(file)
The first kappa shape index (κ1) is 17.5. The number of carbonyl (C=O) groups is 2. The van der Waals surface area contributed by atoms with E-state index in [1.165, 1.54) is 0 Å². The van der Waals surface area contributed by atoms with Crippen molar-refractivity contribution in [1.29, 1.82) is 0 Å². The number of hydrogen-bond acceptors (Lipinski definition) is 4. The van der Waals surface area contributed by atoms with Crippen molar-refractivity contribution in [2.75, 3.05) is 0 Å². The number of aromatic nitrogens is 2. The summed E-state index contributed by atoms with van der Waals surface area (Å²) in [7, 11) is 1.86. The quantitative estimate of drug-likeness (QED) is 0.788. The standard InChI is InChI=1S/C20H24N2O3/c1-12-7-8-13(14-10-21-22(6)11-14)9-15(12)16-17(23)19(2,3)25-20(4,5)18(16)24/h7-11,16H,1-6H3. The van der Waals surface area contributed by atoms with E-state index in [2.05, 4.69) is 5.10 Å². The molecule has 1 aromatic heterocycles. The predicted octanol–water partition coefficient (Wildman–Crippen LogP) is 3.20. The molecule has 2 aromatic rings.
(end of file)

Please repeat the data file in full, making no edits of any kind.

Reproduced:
The first kappa shape index (κ1) is 17.5. The number of carbonyl (C=O) groups is 2. The van der Waals surface area contributed by atoms with E-state index in [1.165, 1.54) is 0 Å². The van der Waals surface area contributed by atoms with Crippen molar-refractivity contribution in [1.29, 1.82) is 0 Å². The number of hydrogen-bond acceptors (Lipinski definition) is 4. The van der Waals surface area contributed by atoms with Crippen molar-refractivity contribution in [2.75, 3.05) is 0 Å². The number of aromatic nitrogens is 2. The summed E-state index contributed by atoms with van der Waals surface area (Å²) in [7, 11) is 1.86. The quantitative estimate of drug-likeness (QED) is 0.788. The standard InChI is InChI=1S/C20H24N2O3/c1-12-7-8-13(14-10-21-22(6)11-14)9-15(12)16-17(23)19(2,3)25-20(4,5)18(16)24/h7-11,16H,1-6H3. The van der Waals surface area contributed by atoms with E-state index in [2.05, 4.69) is 5.10 Å². The molecule has 1 aromatic heterocycles. The predicted octanol–water partition coefficient (Wildman–Crippen LogP) is 3.20. The molecule has 2 aromatic rings.